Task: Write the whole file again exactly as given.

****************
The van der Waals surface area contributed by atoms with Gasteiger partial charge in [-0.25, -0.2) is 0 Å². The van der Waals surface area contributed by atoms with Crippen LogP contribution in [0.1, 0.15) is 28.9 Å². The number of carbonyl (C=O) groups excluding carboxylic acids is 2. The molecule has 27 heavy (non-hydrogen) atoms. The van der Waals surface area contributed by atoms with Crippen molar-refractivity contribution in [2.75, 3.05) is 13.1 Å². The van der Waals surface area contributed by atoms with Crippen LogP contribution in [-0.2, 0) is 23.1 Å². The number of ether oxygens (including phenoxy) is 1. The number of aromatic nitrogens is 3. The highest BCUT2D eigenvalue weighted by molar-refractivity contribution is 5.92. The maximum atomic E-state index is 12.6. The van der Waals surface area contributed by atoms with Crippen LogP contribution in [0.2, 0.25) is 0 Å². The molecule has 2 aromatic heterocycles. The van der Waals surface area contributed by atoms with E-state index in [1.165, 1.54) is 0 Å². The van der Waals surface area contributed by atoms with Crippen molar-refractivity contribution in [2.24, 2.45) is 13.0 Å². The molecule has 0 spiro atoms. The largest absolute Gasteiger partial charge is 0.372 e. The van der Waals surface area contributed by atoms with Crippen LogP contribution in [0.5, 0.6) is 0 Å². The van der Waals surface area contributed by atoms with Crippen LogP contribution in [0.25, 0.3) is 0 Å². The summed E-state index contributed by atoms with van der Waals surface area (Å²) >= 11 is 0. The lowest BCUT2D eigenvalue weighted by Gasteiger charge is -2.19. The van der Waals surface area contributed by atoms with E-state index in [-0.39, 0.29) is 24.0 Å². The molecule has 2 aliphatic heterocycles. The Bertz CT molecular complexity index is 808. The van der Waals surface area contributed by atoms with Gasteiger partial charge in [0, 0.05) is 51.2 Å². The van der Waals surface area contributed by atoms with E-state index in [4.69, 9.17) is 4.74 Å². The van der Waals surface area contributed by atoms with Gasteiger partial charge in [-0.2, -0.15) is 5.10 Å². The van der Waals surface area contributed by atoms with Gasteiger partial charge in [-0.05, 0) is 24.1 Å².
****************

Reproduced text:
The van der Waals surface area contributed by atoms with Gasteiger partial charge in [-0.25, -0.2) is 0 Å². The van der Waals surface area contributed by atoms with Crippen LogP contribution in [0.1, 0.15) is 28.9 Å². The number of carbonyl (C=O) groups excluding carboxylic acids is 2. The molecule has 27 heavy (non-hydrogen) atoms. The van der Waals surface area contributed by atoms with Crippen molar-refractivity contribution in [2.75, 3.05) is 13.1 Å². The van der Waals surface area contributed by atoms with Crippen LogP contribution in [-0.2, 0) is 23.1 Å². The number of ether oxygens (including phenoxy) is 1. The number of aromatic nitrogens is 3. The highest BCUT2D eigenvalue weighted by molar-refractivity contribution is 5.92. The maximum atomic E-state index is 12.6. The van der Waals surface area contributed by atoms with Crippen LogP contribution in [0.2, 0.25) is 0 Å². The molecule has 2 aromatic heterocycles. The van der Waals surface area contributed by atoms with E-state index in [1.165, 1.54) is 0 Å². The van der Waals surface area contributed by atoms with Crippen molar-refractivity contribution in [2.24, 2.45) is 13.0 Å². The molecule has 0 spiro atoms. The largest absolute Gasteiger partial charge is 0.372 e. The van der Waals surface area contributed by atoms with Crippen LogP contribution in [0.5, 0.6) is 0 Å². The van der Waals surface area contributed by atoms with Crippen LogP contribution in [0.25, 0.3) is 0 Å². The summed E-state index contributed by atoms with van der Waals surface area (Å²) >= 11 is 0. The lowest BCUT2D eigenvalue weighted by Gasteiger charge is -2.19. The van der Waals surface area contributed by atoms with E-state index in [-0.39, 0.29) is 24.0 Å². The molecule has 2 aliphatic heterocycles. The Bertz CT molecular complexity index is 808. The van der Waals surface area contributed by atoms with Gasteiger partial charge in [0, 0.05) is 51.2 Å². The van der Waals surface area contributed by atoms with E-state index in [4.69, 9.17) is 4.74 Å². The van der Waals surface area contributed by atoms with Gasteiger partial charge in [-0.2, -0.15) is 5.10 Å². The van der Waals surface area contributed by atoms with Gasteiger partial charge in [-0.05, 0) is 24.1 Å².